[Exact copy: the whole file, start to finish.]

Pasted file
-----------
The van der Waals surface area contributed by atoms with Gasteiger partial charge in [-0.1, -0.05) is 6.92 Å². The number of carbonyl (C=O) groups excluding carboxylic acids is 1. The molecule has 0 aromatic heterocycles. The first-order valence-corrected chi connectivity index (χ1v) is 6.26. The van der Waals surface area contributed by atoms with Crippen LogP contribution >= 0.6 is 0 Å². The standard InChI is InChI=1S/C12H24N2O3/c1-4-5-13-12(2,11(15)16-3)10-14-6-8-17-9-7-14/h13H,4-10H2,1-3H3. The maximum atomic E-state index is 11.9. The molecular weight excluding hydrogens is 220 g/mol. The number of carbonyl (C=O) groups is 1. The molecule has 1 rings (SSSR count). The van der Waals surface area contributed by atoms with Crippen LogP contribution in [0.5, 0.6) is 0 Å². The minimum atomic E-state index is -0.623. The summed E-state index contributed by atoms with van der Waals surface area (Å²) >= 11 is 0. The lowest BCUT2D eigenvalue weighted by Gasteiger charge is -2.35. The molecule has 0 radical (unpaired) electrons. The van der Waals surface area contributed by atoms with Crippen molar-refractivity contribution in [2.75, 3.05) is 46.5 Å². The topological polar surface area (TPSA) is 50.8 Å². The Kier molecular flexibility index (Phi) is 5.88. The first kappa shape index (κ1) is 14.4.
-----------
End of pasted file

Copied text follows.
The van der Waals surface area contributed by atoms with Gasteiger partial charge in [-0.1, -0.05) is 6.92 Å². The number of carbonyl (C=O) groups excluding carboxylic acids is 1. The molecule has 0 aromatic heterocycles. The first-order valence-corrected chi connectivity index (χ1v) is 6.26. The van der Waals surface area contributed by atoms with Crippen LogP contribution >= 0.6 is 0 Å². The standard InChI is InChI=1S/C12H24N2O3/c1-4-5-13-12(2,11(15)16-3)10-14-6-8-17-9-7-14/h13H,4-10H2,1-3H3. The maximum atomic E-state index is 11.9. The molecular weight excluding hydrogens is 220 g/mol. The number of carbonyl (C=O) groups is 1. The molecule has 1 rings (SSSR count). The van der Waals surface area contributed by atoms with Crippen LogP contribution in [0.5, 0.6) is 0 Å². The minimum atomic E-state index is -0.623. The summed E-state index contributed by atoms with van der Waals surface area (Å²) >= 11 is 0. The lowest BCUT2D eigenvalue weighted by Gasteiger charge is -2.35. The molecule has 0 radical (unpaired) electrons. The van der Waals surface area contributed by atoms with Crippen molar-refractivity contribution in [2.75, 3.05) is 46.5 Å². The topological polar surface area (TPSA) is 50.8 Å². The Kier molecular flexibility index (Phi) is 5.88. The first kappa shape index (κ1) is 14.4.